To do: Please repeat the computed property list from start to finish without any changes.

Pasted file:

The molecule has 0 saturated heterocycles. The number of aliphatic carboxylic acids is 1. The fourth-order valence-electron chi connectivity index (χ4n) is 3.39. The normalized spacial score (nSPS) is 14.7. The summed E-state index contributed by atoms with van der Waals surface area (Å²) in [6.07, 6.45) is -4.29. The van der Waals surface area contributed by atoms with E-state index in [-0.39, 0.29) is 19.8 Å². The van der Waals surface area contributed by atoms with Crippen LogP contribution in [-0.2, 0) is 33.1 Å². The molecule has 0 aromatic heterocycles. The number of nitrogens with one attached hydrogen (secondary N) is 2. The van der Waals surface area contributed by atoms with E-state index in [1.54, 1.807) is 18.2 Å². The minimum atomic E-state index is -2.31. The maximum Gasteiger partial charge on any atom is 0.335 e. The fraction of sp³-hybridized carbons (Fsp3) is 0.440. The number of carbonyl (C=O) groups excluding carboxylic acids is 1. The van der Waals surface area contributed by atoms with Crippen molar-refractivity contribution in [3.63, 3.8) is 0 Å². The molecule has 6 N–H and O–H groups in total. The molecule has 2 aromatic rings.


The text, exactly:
The molecule has 0 saturated heterocycles. The number of aliphatic carboxylic acids is 1. The fourth-order valence-electron chi connectivity index (χ4n) is 3.39. The normalized spacial score (nSPS) is 14.7. The summed E-state index contributed by atoms with van der Waals surface area (Å²) in [6.07, 6.45) is -4.29. The van der Waals surface area contributed by atoms with E-state index in [-0.39, 0.29) is 19.8 Å². The van der Waals surface area contributed by atoms with Crippen LogP contribution in [-0.2, 0) is 33.1 Å². The molecule has 0 aromatic heterocycles. The number of nitrogens with one attached hydrogen (secondary N) is 2. The van der Waals surface area contributed by atoms with E-state index in [1.54, 1.807) is 18.2 Å². The minimum atomic E-state index is -2.31. The maximum Gasteiger partial charge on any atom is 0.335 e. The fraction of sp³-hybridized carbons (Fsp3) is 0.440. The number of carbonyl (C=O) groups excluding carboxylic acids is 1. The van der Waals surface area contributed by atoms with Crippen molar-refractivity contribution in [3.63, 3.8) is 0 Å². The molecule has 6 N–H and O–H groups in total. The molecule has 2 aromatic rings.